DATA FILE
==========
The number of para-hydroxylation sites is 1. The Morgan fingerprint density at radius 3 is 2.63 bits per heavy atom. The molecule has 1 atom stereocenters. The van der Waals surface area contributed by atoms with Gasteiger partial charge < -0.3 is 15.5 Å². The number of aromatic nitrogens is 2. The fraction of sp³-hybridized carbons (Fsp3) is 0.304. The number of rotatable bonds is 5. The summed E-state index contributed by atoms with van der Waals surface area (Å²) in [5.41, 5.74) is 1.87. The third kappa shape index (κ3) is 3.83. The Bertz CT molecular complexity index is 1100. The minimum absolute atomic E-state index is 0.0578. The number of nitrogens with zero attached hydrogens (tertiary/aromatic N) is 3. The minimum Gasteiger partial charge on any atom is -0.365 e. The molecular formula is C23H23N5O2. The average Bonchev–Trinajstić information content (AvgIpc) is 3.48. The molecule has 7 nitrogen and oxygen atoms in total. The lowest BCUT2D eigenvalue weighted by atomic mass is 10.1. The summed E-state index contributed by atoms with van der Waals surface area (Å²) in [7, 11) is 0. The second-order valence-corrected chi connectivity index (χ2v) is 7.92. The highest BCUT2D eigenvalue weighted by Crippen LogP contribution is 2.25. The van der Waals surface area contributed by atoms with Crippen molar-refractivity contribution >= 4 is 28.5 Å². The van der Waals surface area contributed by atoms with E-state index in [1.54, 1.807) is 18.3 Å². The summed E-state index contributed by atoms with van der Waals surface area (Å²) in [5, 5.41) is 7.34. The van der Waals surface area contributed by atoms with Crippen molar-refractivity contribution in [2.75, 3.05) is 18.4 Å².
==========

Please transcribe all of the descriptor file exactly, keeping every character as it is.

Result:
The number of para-hydroxylation sites is 1. The Morgan fingerprint density at radius 3 is 2.63 bits per heavy atom. The molecule has 1 atom stereocenters. The van der Waals surface area contributed by atoms with Gasteiger partial charge < -0.3 is 15.5 Å². The number of aromatic nitrogens is 2. The fraction of sp³-hybridized carbons (Fsp3) is 0.304. The number of rotatable bonds is 5. The summed E-state index contributed by atoms with van der Waals surface area (Å²) in [5.41, 5.74) is 1.87. The third kappa shape index (κ3) is 3.83. The Bertz CT molecular complexity index is 1100. The minimum absolute atomic E-state index is 0.0578. The number of nitrogens with zero attached hydrogens (tertiary/aromatic N) is 3. The minimum Gasteiger partial charge on any atom is -0.365 e. The molecular formula is C23H23N5O2. The average Bonchev–Trinajstić information content (AvgIpc) is 3.48. The molecule has 7 nitrogen and oxygen atoms in total. The lowest BCUT2D eigenvalue weighted by atomic mass is 10.1. The summed E-state index contributed by atoms with van der Waals surface area (Å²) in [7, 11) is 0. The second-order valence-corrected chi connectivity index (χ2v) is 7.92. The highest BCUT2D eigenvalue weighted by Crippen LogP contribution is 2.25. The van der Waals surface area contributed by atoms with Crippen molar-refractivity contribution >= 4 is 28.5 Å². The van der Waals surface area contributed by atoms with E-state index in [1.54, 1.807) is 18.3 Å². The summed E-state index contributed by atoms with van der Waals surface area (Å²) in [5, 5.41) is 7.34. The van der Waals surface area contributed by atoms with Crippen molar-refractivity contribution in [2.75, 3.05) is 18.4 Å².